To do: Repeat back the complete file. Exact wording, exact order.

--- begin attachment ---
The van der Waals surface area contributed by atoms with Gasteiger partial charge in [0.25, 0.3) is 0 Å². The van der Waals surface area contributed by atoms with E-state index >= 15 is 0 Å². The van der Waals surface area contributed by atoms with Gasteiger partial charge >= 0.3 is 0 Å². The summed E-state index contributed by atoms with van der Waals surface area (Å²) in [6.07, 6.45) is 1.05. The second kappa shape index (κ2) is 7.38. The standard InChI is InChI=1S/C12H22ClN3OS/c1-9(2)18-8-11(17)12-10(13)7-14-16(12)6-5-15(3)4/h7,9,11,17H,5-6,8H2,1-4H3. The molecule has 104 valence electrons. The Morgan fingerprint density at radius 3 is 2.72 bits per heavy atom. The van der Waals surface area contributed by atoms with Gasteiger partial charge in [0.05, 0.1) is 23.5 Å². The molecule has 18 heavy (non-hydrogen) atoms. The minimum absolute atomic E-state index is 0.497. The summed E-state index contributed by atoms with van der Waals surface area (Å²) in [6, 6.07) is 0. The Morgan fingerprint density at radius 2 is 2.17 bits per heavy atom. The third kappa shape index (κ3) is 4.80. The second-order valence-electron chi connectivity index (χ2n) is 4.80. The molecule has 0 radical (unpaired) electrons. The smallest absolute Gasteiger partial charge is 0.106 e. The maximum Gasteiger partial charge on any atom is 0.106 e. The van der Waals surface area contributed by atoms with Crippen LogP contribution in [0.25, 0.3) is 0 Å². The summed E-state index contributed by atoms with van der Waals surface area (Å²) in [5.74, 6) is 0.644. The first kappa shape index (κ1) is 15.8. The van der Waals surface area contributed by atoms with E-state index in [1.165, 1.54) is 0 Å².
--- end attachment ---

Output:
The van der Waals surface area contributed by atoms with Gasteiger partial charge in [0.25, 0.3) is 0 Å². The van der Waals surface area contributed by atoms with E-state index >= 15 is 0 Å². The van der Waals surface area contributed by atoms with Gasteiger partial charge >= 0.3 is 0 Å². The summed E-state index contributed by atoms with van der Waals surface area (Å²) in [6.07, 6.45) is 1.05. The second kappa shape index (κ2) is 7.38. The standard InChI is InChI=1S/C12H22ClN3OS/c1-9(2)18-8-11(17)12-10(13)7-14-16(12)6-5-15(3)4/h7,9,11,17H,5-6,8H2,1-4H3. The molecule has 104 valence electrons. The Morgan fingerprint density at radius 3 is 2.72 bits per heavy atom. The van der Waals surface area contributed by atoms with Gasteiger partial charge in [0.05, 0.1) is 23.5 Å². The molecule has 18 heavy (non-hydrogen) atoms. The minimum absolute atomic E-state index is 0.497. The summed E-state index contributed by atoms with van der Waals surface area (Å²) in [6, 6.07) is 0. The Morgan fingerprint density at radius 2 is 2.17 bits per heavy atom. The third kappa shape index (κ3) is 4.80. The second-order valence-electron chi connectivity index (χ2n) is 4.80. The molecule has 0 radical (unpaired) electrons. The smallest absolute Gasteiger partial charge is 0.106 e. The maximum Gasteiger partial charge on any atom is 0.106 e. The van der Waals surface area contributed by atoms with Crippen LogP contribution in [0.25, 0.3) is 0 Å². The summed E-state index contributed by atoms with van der Waals surface area (Å²) in [5.74, 6) is 0.644. The first kappa shape index (κ1) is 15.8. The van der Waals surface area contributed by atoms with E-state index in [1.165, 1.54) is 0 Å².